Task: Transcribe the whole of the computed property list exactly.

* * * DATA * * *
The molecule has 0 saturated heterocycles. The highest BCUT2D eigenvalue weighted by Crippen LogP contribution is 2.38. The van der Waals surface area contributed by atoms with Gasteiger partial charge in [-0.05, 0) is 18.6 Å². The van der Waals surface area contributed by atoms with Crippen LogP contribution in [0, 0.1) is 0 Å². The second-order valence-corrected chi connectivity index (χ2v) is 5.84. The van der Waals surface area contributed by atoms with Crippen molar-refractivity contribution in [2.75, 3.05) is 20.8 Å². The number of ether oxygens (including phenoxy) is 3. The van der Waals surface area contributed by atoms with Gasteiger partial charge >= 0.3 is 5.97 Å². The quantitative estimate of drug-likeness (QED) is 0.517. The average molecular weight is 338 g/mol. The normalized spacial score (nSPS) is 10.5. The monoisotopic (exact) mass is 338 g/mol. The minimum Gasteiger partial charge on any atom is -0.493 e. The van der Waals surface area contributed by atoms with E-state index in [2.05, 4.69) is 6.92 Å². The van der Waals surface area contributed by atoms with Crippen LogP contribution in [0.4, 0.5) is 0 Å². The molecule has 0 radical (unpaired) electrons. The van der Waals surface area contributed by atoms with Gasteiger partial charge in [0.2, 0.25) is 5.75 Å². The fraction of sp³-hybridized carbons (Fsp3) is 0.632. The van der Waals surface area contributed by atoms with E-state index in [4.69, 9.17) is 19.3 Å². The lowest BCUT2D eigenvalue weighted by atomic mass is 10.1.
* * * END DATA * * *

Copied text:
The molecule has 0 saturated heterocycles. The highest BCUT2D eigenvalue weighted by Crippen LogP contribution is 2.38. The van der Waals surface area contributed by atoms with Gasteiger partial charge in [-0.05, 0) is 18.6 Å². The van der Waals surface area contributed by atoms with Crippen LogP contribution in [0, 0.1) is 0 Å². The second-order valence-corrected chi connectivity index (χ2v) is 5.84. The van der Waals surface area contributed by atoms with Crippen molar-refractivity contribution in [2.75, 3.05) is 20.8 Å². The number of ether oxygens (including phenoxy) is 3. The van der Waals surface area contributed by atoms with Gasteiger partial charge >= 0.3 is 5.97 Å². The quantitative estimate of drug-likeness (QED) is 0.517. The average molecular weight is 338 g/mol. The normalized spacial score (nSPS) is 10.5. The monoisotopic (exact) mass is 338 g/mol. The minimum Gasteiger partial charge on any atom is -0.493 e. The van der Waals surface area contributed by atoms with E-state index in [2.05, 4.69) is 6.92 Å². The van der Waals surface area contributed by atoms with Crippen LogP contribution in [0.4, 0.5) is 0 Å². The molecule has 0 radical (unpaired) electrons. The van der Waals surface area contributed by atoms with Gasteiger partial charge in [0.2, 0.25) is 5.75 Å². The fraction of sp³-hybridized carbons (Fsp3) is 0.632. The van der Waals surface area contributed by atoms with E-state index in [4.69, 9.17) is 19.3 Å². The lowest BCUT2D eigenvalue weighted by atomic mass is 10.1.